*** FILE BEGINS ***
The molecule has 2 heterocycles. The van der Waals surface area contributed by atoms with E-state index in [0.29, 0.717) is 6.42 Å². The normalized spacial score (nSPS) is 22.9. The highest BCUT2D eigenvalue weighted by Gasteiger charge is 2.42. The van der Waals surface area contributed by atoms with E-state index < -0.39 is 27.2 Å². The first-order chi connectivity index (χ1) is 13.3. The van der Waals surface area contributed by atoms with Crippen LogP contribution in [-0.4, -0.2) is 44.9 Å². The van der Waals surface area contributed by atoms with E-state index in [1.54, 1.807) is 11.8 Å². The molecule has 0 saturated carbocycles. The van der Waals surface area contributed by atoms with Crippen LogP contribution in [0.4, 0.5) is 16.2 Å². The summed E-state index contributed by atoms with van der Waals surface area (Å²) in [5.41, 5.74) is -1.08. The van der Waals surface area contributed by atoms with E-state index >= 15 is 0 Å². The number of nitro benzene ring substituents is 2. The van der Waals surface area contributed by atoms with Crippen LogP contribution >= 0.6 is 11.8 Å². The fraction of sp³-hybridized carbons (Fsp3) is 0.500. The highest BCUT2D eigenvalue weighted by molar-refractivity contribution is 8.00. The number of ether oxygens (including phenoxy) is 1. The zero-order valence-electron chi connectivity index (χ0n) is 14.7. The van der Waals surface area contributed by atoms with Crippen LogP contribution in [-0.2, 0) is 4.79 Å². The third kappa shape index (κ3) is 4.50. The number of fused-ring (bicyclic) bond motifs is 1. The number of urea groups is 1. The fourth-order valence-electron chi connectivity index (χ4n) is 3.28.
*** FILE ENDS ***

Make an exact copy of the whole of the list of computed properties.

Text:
The molecule has 2 heterocycles. The van der Waals surface area contributed by atoms with E-state index in [0.29, 0.717) is 6.42 Å². The normalized spacial score (nSPS) is 22.9. The highest BCUT2D eigenvalue weighted by Gasteiger charge is 2.42. The van der Waals surface area contributed by atoms with E-state index < -0.39 is 27.2 Å². The first-order chi connectivity index (χ1) is 13.3. The van der Waals surface area contributed by atoms with Crippen LogP contribution in [-0.4, -0.2) is 44.9 Å². The van der Waals surface area contributed by atoms with E-state index in [1.54, 1.807) is 11.8 Å². The molecule has 0 saturated carbocycles. The van der Waals surface area contributed by atoms with Crippen LogP contribution in [0.4, 0.5) is 16.2 Å². The summed E-state index contributed by atoms with van der Waals surface area (Å²) in [5.41, 5.74) is -1.08. The van der Waals surface area contributed by atoms with E-state index >= 15 is 0 Å². The number of nitro benzene ring substituents is 2. The van der Waals surface area contributed by atoms with Crippen LogP contribution >= 0.6 is 11.8 Å². The fraction of sp³-hybridized carbons (Fsp3) is 0.500. The highest BCUT2D eigenvalue weighted by molar-refractivity contribution is 8.00. The number of ether oxygens (including phenoxy) is 1. The zero-order valence-electron chi connectivity index (χ0n) is 14.7. The van der Waals surface area contributed by atoms with Crippen LogP contribution in [-0.2, 0) is 4.79 Å². The third kappa shape index (κ3) is 4.50. The number of fused-ring (bicyclic) bond motifs is 1. The number of urea groups is 1. The fourth-order valence-electron chi connectivity index (χ4n) is 3.28.